The assignments of error, two in number, are directed solely to alleged misconduct on the part of the trial judge and of the prosecuting attorney. It should be stated, at this point, that appellant's present counsel came into the case after the judgment of conviction was entered.
The first assignment of error is predicated upon certain remarks made by the trial judge when the case was first called for trial.
It appears from the evidence that, on the night before the trial, appellant, while in jail, had asked that he be given a mental examination, claiming that a fellow cell-mate by his actions "nearly runs me crazy." The next morning, before the commencement of the trial, such examination was made in the judge's chambers, at which appellant's attorney was present. Upon the completion of the examination, proceedings in open court were begun with the calling of a jury. After twelve prospective jurors had been called from the assembled panel and had taken their seats in the jury box for examination upon their voir dire, the trial judge, in his general explanation of the nature of the case, made this statement:
"And I think I should say to you, Mr. Perry [appellant]has acted somewhat peculiarly in jail and the doctors watched him and the deputies watched him and he has had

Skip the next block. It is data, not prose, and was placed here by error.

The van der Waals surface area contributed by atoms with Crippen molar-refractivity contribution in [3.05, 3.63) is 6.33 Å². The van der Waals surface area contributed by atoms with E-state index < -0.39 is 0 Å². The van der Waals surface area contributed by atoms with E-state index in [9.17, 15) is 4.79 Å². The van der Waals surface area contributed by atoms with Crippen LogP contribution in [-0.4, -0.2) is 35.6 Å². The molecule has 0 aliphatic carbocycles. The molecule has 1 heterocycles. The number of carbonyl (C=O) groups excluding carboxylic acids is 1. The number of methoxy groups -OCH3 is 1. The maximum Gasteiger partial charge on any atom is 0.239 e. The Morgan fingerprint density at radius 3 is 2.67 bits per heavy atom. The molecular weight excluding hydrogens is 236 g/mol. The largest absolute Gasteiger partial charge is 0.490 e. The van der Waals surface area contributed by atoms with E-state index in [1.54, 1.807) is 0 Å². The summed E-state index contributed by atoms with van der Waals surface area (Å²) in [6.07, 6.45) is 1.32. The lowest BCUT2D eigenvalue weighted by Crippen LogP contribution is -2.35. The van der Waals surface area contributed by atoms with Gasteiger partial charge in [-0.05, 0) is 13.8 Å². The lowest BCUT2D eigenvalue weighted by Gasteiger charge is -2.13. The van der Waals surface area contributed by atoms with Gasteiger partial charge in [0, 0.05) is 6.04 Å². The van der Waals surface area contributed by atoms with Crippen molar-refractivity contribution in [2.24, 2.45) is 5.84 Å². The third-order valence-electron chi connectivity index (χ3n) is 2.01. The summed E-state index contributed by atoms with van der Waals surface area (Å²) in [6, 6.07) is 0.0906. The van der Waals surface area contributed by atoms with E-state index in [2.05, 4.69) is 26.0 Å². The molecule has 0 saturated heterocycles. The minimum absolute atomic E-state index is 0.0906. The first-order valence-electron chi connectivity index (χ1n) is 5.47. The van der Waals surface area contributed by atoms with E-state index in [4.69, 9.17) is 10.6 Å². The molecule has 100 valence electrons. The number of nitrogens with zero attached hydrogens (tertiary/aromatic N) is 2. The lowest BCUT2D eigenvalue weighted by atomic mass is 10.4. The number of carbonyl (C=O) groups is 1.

768 STATE v. PERRY. [24 Wn. (2d)
two attorneys, one attorney before Mr. Johnson, and no one else has ever suggested that he wasn't mentally capable. He's nervous, excitable, and emotional, but in order to be certain, as certain as we can be; we want to be sure to protect anybody who has any mental irresponsibility, we had two doctors examine him. We don't have a psychiatrist, but we had two doctors examine him, and they both insist that he is mentally all right and no one else has ventured the opinion he is not. So, he is going to trial on this charge."
 No exception to these remarks was taken, no motion to discharge the panel of jurors was made, no motion for continuance of the case because of the remarks was interposed, and no motion for new trial on that, or any other, ground was presented. The examination of the jurors on their voir dire proceeded regularly to its conclusion, and, in the absence of any showing to the contrary, it must be presumed that appellant's counsel satisfied himself that the jury as finally selected was not influenced unfavorably toward the appellant by the court's remarks.